Eleven major economies have placed their support behind the US in challenging export subsidy measures that benefit Indian exporters in a range of industries, including textiles and apparel.

Earlier this year, the US requested dispute settlement consultations with the Government of India at the World Trade Organization (WTO) to challenge the measures. Now, it is understood the European Union (EU) and countries including Brazil, Canada, China and Japan are supporting its claim that the schemes violate fair trade law.

According to a statement released by the Office of the US Trade Representative in March, the programmes being challenged are: the merchandise exports from India scheme; the export-oriented units scheme and sector-specific schemes, including the electronics hardware technology parks scheme; special economic zones; the export promotion capital goods scheme; and a duty-free imports for exporters programme. 

These apparent export subsidies provide financial benefits to Indian exporters that allow them to sell their goods more cheaply to the detriment of American workers and manufacturers, the statement said.

According to Indian Government documents, thousands of Indian companies are receiving benefits to the tune of more than US$7bn annually from these programmes, which also provide exemptions from certain duties, taxes, and fees; reduce import duty liability; and benefit numerous Indian exporters – including producers of textiles, and apparel.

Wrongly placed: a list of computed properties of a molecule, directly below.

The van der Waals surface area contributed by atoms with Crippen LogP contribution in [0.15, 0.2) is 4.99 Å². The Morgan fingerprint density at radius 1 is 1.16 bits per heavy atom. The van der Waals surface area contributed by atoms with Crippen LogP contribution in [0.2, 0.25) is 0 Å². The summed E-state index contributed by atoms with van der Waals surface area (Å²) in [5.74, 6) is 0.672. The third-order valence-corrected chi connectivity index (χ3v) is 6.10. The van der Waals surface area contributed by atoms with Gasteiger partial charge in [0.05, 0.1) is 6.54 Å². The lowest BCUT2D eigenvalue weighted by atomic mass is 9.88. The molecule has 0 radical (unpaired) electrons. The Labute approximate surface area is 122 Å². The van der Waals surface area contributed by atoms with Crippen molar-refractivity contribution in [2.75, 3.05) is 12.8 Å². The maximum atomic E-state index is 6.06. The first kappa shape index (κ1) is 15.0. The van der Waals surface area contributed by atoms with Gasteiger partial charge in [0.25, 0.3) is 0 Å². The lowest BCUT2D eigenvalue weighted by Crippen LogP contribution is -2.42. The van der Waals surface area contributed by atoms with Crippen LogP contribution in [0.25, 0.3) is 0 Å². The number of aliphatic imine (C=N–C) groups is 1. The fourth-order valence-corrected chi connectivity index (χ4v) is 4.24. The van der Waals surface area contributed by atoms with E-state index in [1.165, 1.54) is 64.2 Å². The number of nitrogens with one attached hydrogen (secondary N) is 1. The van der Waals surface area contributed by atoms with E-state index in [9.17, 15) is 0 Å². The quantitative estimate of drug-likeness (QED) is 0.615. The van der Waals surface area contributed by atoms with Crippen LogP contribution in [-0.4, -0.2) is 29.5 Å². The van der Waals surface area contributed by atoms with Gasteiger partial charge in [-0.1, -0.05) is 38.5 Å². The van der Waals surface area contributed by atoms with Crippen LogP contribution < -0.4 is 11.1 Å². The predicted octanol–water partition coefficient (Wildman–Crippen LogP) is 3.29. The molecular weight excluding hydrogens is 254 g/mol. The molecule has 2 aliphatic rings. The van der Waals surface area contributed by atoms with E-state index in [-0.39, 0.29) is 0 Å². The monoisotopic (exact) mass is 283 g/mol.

Developed nations, including the US, have long argued that export subsidies provide an unfair competitive advantage to recipients, pointing out that WTO rules prohibit them. It is the aim of the Agreement on Subsidies and Countervailing Measures (ASCM) to gradually lower and finally prohibit export subsidies provided by nations so that global trade becomes equitable, according to India’s Business Standard.

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An exception to this rule is for specified developing countries that may continue to provide export subsidies temporarily until they reach a defined economic benchmark of a $1000 per capita income. India was initially within this group, but was informed last year by the WTO Secretariat in a report that it had crossed the threshold back in 2015.

Other countries that are now backing the US claim are Egypt, Kazakhstan, Korea, the Russian Federation, Sri Lanka, Taiwan and Thailand.

Exports from Special Economic Zones (SEZs) increased by more than 6,000% from 2000 to 2017 and accounted for more than $82bn in exports or 30% of India’s export volume in 2016. In addition, exports from the export-oriented units scheme and sector-specific schemes increased by more than 160% from 2000 to 2016.